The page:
Corporate Transparency (3/13): On Wednesday, the Financial Services Subcommittee on National Security held a hearing where members discussed legislative proposals to detect and deter financial crime. Specifically, the Subcommittee considered three pieces of proposed legislation: (1) a discussion draft (text) that would broadly reform Bank Secrecy Act/anti-money laundering (BSA/AML) regulations through strengthening the Treasury Department, improving oversight, and modernizing BSA; (2) Rep. Carolyn Maloney's (D-NY) Corporate Transparency Act (text) that would require corporations to disclose beneficial ownership information; and (3) the bipartisan Kleptocracy Asset Recovery Rewards Act (HR 389) that would establish a rewards program for information on assets held in US financial institutions linked to foreign bribes.

President's Budget (3/14): On Thursday, Treasury Secretary Steven Mnuchin appeared before the Ways and Means Committee to discuss the President's FY20 budget. While much of the hearing was dedicated to continuing partisan debates on tax reform, the President's tax returns, and entitlement cuts, a number of exchanges focused on topics relevant to the financial services industry, including: (1) transparency for Opportunity Zone participants and the timeline for further rulemaking; (2) multiple employer pension fund solvency; and (3) clarity of international tax regulations promulgated in the wake of tax reform.

Best Interest Rule (3/14): On Thursday, the Financial Services Subcommittee on Investor Protection held a hearing on the SEC's proposed best interest rule. During the hearing, which was poorly attended due to the fact it was a "fly-out day", several of the Committee Democrats criticized the SEC's proposal, with Subcommittee Chairwoman Carolyn Maloney (D-NY) arguing that the rule does not subject broker dealers to full fiduciary standards, fails to define "best interest," and too heavily relies on disclosures rather than resolving conflicts of interest. Committee Republicans, in contrast, spoke more favorably of the rule, which Ranking Member Bill Huizenga (R-MI) said would increase transparency and flexibility for investors. Interestingly, Rep. Sherman questioned the witness panel to ascertain whether they thought the status quo was better than the SEC's rule, with all of the Democratic witnesses indicating that was a better outcome.

Bills Introduced

HR 1756 (Tlaib): Prohibits insurance companies from using consumer credit data to set auto insurance rates.

HR 1731 (Himes, Heck, and Meeks): Requires publicly traded companies to have a cybersecurity expert on their board of directors or explain why they do not. The bill is companion legislation to an existing Senate bill led by Sen. Jack Reed (D-RI).

Carried Interest Fairness Act (Pascrell): Closes the carried interest loophole by taxing carried interest as ordinary income rather than at the 23.8% capital gains tax rate. Companion legislation in the Senate was introduced by Sen. Tammy Baldwin (D-WI).

HR 1666 (Castor and Luetkemeyer): Clarifies that private flood insurance fulfills National Flood Insurance Program (NFIP) continuous coverage requirements, allowing policyholders to return to NFIP after switching to private flood insurance.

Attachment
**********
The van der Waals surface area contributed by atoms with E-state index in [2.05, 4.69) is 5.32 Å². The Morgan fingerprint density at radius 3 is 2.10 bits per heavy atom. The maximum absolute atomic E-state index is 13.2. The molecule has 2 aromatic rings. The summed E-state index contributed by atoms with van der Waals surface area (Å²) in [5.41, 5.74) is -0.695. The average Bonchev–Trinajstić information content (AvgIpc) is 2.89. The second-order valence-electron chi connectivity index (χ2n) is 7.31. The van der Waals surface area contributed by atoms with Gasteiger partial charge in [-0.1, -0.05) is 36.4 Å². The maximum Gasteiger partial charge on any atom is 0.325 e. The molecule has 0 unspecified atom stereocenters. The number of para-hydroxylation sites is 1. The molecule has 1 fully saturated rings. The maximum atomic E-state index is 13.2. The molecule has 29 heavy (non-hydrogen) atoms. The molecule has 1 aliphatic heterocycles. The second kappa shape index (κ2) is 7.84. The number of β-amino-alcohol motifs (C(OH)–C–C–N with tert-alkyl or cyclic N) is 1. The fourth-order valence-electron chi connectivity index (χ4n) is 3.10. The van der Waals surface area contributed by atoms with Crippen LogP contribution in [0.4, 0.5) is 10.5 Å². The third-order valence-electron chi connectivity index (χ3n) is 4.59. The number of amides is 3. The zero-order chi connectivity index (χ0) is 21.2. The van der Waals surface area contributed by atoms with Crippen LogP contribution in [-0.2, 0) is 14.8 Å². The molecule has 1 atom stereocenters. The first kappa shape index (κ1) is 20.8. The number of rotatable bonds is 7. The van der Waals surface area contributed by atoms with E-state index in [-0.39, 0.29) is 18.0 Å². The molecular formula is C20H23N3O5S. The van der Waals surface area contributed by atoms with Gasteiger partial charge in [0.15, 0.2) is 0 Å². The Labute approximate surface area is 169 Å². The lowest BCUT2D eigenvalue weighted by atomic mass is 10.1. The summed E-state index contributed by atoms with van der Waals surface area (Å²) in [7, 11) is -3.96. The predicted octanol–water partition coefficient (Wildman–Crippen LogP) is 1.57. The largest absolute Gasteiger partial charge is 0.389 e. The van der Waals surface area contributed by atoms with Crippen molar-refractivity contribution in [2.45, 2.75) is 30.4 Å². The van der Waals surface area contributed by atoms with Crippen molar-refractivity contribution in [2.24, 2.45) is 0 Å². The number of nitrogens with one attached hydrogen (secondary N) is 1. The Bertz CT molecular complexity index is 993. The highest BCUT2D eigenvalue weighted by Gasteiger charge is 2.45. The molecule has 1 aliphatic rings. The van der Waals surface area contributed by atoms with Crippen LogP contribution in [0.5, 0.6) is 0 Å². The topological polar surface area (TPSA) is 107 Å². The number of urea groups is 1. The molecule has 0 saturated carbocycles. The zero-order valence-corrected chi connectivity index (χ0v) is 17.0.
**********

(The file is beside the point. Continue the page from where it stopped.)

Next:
No Tax Breaks for Outsourcing Act (Doggett): Taxes income of overseas subsidiaries at the same rate as domestic income, maintains US tax treatment of inverted companies that retain majority US ownership, and prevents multinational companies from saddling US subsidiaries with debt to reduce their tax burden. Sen. Sheldon White House (D-RI) introduced companion legislation in the Senate.

Stop Tax Haven Abuse Act (Doggett): Prohibits companies managed and controlled in the US from being treated as foreign, accelerates the repatriation of foreign earnings, and creates new beneficial ownership requirements. Companion legislation in the Senate is led by Sen. Sheldon Whitehouse (D-RI)

Other Activity

Lighthizer Hits Hill on USMCA: On Wednesday, United States Trade Representative Robert Lighthizer met with the House Democratic Caucus as the Administration attempts to drum up Democratic for the United States-Mexico-Canada Agreement (USMCA). With the enforceability of labor provisions a key sticking point, Ambassador Lighthizer stressed that Mexico would pass legislation implementing labor concessions and that enforceability provisions would be added through implementing legislation. Democrats gave the suggestion a lukewarm response. Ahead of the meeting, Congressional Progressive Caucus (CPC) co-chair Mark Pocan (D-WI) said that CPC would oppose the agreement as currently written.

Waters Calls for Tim Sloan Removal: On Thursday, following HFSC's hearing on Wells Fargo and on the heels of reports that CEO Tim Sloan received $2 million in performance-based compensation last year, Financial Services Committee Chairwoman Maxine Waters called on the Office of the Comptroller of the Currency (OCC) to remove Mr. Sloan from his position. In a press release, Chairwoman Waters commented: "Mr. Sloan shouldn't be getting a bonus, he should be shown the door"